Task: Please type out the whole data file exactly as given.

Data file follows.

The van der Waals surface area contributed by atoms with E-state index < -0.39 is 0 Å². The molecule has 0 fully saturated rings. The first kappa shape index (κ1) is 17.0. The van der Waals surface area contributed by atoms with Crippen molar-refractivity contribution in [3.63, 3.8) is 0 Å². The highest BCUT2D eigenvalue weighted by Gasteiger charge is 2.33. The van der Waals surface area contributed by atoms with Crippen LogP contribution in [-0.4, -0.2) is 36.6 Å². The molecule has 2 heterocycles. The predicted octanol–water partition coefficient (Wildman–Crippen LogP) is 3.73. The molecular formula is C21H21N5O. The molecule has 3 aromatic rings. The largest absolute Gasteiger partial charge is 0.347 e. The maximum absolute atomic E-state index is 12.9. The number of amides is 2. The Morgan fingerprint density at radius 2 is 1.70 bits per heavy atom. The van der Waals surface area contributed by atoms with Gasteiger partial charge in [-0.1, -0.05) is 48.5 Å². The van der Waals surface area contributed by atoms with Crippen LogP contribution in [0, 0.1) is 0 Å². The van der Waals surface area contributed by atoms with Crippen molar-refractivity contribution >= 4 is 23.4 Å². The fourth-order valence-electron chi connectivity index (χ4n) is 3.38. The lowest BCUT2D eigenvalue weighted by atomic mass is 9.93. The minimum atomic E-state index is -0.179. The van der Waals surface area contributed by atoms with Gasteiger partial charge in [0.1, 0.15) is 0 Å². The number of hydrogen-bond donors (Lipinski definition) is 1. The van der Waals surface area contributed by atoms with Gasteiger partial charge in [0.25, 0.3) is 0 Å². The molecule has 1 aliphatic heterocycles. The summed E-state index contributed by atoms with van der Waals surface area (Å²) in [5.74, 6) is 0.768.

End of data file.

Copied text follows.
The van der Waals surface area contributed by atoms with E-state index < -0.39 is 0 Å². The molecule has 0 fully saturated rings. The first kappa shape index (κ1) is 17.0. The van der Waals surface area contributed by atoms with Crippen molar-refractivity contribution in [3.63, 3.8) is 0 Å². The highest BCUT2D eigenvalue weighted by Gasteiger charge is 2.33. The van der Waals surface area contributed by atoms with Crippen LogP contribution in [-0.4, -0.2) is 36.6 Å². The molecule has 2 heterocycles. The predicted octanol–water partition coefficient (Wildman–Crippen LogP) is 3.73. The molecular formula is C21H21N5O. The molecule has 3 aromatic rings. The largest absolute Gasteiger partial charge is 0.347 e. The maximum absolute atomic E-state index is 12.9. The number of amides is 2. The Morgan fingerprint density at radius 2 is 1.70 bits per heavy atom. The van der Waals surface area contributed by atoms with Gasteiger partial charge in [-0.1, -0.05) is 48.5 Å². The van der Waals surface area contributed by atoms with Crippen LogP contribution in [0, 0.1) is 0 Å². The van der Waals surface area contributed by atoms with Crippen molar-refractivity contribution >= 4 is 23.4 Å². The fourth-order valence-electron chi connectivity index (χ4n) is 3.38. The lowest BCUT2D eigenvalue weighted by atomic mass is 9.93. The minimum atomic E-state index is -0.179. The van der Waals surface area contributed by atoms with Gasteiger partial charge in [0.1, 0.15) is 0 Å². The number of hydrogen-bond donors (Lipinski definition) is 1. The van der Waals surface area contributed by atoms with Gasteiger partial charge in [0.25, 0.3) is 0 Å². The molecule has 1 aliphatic heterocycles. The summed E-state index contributed by atoms with van der Waals surface area (Å²) in [5.74, 6) is 0.768.